Last week, the National Association of State Directors of Career and Technical Education Consortium (NASDCTEc) and NOCTI co-hosted a webinar, “Badging 101: The What, The Why & The How.” This webinar examined the concept of open badges and their potential in demonstrating – and validating – students’ skills, knowledge, and competencies. The presentation focused on the basics of badging and potential uses at the national, state, and local level.
Presenting the webinar were:
- Jade Forester, Marketing and Community Manager at the Badge Alliance
- John Foster, CEO of NOCTI
- Marie Perotti, Project Coordinator of CTE TEACH in Colton, Redlands, Yucaipa Regional Occupation Program (CRY-ROP)
- Russ Weikle, State CTE Director at the California Department of Education
The presenters spoke on various aspects of badges, but here are some high level ideas from the webinar.
Badges are adaptable. Jade Forester discussed the application of badges in a variety of settings: higher education, government, K-12 education, corporate and cultural institutions, and afterschool programs. She noted that open badges are representations of both skills and achievements, and can present a detailed description of what someone knows and is able to do. Badges can fit into a broader conversation about competency-based learning, and can even signal personalized learning pathways that differ person to person and student to student. Forester also noted the ability of badges to capture competencies in soft skills along with academic and technical skills.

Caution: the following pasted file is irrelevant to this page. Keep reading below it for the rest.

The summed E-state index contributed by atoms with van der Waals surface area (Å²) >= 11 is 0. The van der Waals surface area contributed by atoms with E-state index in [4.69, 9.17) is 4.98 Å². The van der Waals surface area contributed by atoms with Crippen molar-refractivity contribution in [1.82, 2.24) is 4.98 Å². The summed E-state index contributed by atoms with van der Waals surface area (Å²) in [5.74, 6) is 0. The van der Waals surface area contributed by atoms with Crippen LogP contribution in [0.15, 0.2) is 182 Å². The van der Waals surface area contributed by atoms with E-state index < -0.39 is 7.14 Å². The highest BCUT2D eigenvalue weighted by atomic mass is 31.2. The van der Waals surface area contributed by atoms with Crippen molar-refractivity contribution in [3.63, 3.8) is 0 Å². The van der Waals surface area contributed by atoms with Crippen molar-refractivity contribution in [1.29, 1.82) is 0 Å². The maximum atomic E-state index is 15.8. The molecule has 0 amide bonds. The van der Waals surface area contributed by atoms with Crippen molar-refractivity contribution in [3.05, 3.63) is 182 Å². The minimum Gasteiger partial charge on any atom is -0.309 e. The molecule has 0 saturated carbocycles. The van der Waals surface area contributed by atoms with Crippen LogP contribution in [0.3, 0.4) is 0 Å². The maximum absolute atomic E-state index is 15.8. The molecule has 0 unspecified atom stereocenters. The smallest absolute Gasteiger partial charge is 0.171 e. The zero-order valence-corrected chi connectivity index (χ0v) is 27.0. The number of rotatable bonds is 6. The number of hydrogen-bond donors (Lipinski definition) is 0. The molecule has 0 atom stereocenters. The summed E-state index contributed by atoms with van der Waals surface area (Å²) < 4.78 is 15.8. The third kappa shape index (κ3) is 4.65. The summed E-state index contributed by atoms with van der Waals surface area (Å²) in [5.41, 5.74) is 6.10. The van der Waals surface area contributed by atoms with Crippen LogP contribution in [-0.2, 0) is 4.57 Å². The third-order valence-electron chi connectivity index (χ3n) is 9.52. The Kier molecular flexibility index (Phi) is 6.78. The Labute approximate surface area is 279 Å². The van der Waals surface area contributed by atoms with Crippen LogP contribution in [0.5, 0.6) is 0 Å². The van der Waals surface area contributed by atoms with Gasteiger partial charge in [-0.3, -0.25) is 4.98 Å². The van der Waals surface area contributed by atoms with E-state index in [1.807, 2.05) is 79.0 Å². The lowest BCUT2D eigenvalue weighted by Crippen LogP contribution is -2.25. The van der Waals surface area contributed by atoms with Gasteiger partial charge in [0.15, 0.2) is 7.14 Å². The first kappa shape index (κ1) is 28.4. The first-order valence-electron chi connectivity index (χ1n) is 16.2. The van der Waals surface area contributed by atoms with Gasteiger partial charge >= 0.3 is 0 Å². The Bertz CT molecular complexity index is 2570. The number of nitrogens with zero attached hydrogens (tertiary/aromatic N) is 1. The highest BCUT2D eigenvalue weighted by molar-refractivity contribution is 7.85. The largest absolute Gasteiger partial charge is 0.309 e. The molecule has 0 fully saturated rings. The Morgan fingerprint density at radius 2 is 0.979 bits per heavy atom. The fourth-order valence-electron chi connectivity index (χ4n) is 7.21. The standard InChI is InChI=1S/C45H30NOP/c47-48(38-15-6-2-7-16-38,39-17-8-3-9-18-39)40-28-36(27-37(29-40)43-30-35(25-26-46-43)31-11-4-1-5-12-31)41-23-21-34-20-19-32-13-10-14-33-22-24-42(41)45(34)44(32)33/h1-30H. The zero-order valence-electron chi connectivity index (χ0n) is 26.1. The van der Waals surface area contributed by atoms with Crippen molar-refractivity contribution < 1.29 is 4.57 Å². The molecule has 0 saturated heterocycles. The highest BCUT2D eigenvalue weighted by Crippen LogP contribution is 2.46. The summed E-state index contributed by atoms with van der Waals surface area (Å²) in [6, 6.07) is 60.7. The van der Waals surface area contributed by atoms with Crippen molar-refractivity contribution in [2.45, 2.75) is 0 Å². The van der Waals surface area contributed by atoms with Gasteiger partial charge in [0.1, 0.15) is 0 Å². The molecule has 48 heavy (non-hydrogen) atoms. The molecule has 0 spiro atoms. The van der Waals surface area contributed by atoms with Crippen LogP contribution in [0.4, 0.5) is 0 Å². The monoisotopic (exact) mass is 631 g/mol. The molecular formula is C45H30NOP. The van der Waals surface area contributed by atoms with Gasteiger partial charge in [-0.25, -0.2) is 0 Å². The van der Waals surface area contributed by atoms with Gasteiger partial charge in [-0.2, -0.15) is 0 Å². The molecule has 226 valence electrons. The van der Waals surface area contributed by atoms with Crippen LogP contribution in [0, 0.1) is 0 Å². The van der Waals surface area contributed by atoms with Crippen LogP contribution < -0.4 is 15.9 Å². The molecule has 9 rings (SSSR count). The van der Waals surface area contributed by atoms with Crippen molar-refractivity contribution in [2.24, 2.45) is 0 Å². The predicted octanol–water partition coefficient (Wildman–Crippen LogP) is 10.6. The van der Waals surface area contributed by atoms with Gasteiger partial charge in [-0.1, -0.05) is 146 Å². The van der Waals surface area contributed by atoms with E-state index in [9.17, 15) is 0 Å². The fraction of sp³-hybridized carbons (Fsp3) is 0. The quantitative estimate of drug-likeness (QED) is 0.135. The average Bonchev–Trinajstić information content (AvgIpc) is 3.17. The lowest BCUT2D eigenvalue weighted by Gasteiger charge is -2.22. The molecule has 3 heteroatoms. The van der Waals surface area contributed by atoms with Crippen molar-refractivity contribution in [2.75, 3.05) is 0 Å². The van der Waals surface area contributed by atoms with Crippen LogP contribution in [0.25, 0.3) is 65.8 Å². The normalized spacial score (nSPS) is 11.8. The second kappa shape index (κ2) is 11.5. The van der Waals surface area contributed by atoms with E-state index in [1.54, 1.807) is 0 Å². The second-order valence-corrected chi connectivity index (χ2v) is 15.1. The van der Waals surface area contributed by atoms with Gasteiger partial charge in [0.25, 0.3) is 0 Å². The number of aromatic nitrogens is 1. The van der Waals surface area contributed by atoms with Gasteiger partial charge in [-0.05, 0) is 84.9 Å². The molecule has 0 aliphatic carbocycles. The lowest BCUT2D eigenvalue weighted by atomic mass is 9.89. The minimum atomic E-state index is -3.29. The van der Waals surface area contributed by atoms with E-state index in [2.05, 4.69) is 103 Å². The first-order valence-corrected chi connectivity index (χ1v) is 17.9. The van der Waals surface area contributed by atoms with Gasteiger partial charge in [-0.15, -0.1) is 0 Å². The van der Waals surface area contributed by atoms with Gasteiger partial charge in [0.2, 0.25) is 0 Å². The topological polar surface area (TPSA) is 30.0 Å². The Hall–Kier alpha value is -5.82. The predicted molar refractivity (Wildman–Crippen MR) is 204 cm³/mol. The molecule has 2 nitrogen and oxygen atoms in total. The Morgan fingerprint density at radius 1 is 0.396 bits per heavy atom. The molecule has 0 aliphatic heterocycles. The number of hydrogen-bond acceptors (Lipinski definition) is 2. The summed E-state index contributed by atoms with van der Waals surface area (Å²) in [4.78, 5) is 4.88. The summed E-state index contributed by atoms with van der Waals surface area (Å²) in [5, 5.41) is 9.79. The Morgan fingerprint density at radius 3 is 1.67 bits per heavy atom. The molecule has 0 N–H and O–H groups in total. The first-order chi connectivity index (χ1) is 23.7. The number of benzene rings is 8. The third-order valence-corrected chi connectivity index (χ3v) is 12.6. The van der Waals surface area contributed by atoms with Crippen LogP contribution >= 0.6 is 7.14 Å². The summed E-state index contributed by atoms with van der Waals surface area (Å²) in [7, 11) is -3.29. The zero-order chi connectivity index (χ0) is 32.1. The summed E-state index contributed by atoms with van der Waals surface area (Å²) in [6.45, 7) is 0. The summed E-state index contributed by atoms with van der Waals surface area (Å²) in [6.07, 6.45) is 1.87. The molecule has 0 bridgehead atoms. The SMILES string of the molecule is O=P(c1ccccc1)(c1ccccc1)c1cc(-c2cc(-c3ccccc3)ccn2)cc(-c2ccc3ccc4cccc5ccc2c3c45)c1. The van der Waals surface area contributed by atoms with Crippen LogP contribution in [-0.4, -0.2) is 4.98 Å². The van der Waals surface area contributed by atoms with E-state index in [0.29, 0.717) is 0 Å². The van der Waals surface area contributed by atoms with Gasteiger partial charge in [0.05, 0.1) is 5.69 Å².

Badges have the potential to change the educational system. John Foster termed badging “the next disrupter to the educational system.” He noted that badges could be particularly useful to career and technical education (CTE) students as a way to signal competence in skills necessary for a technical workforce. Foster highlighted two recent articles in Techniques magazine on the promise and practicality of digital badges, and described the ongoing NOCTI SkillBadge™ beta project in California, Minnesota, Missouri, Pennsylvania, and Virginia focused on the college credit recommendation badge.
Badge programs have received positive feedback. Marie Perotti shared positive results of the pilot program from a local perspective. A survey of teachers indicated that:
- Students were motivated by the opportunity to receive badges;
- Students entering CTE programs later in the year wanted to try to test for badges;
- Students saw connections and relevance between coursework and future career success; and
- Administrators saw badges as a viable way to collect additional data on student achievement.
She did, however, mention that some potential issues in implementing badging programs could include: training administrators, mentors, and teachers; marketing badges to business and industry; showing students the use and potential benefits of badges; educating parents; and securing staff buy in.
Badges might be able to contribute to state efforts to demonstrate student competencies. Russ Weikle noted that badging is an emerging field with limited research. California participated in NOCTI’s pilot program, and Weikle said he hoped badging would help increase CTE and academic performance. One concern for him is considering how badges could be used in state accountability systems. California has measures on academic performance, but not on career readiness. If students were to graduate career and college ready, what would be the indicators for career readiness and how could badges play a role? From the state perspective, Weikle believes that badges present an opportunity for students to gain something from assessments typically solely used for state accountability.
Chad Duhon is a senior researcher at the College and Career Readiness and Success Center at AIR.
Photo credit: Flickr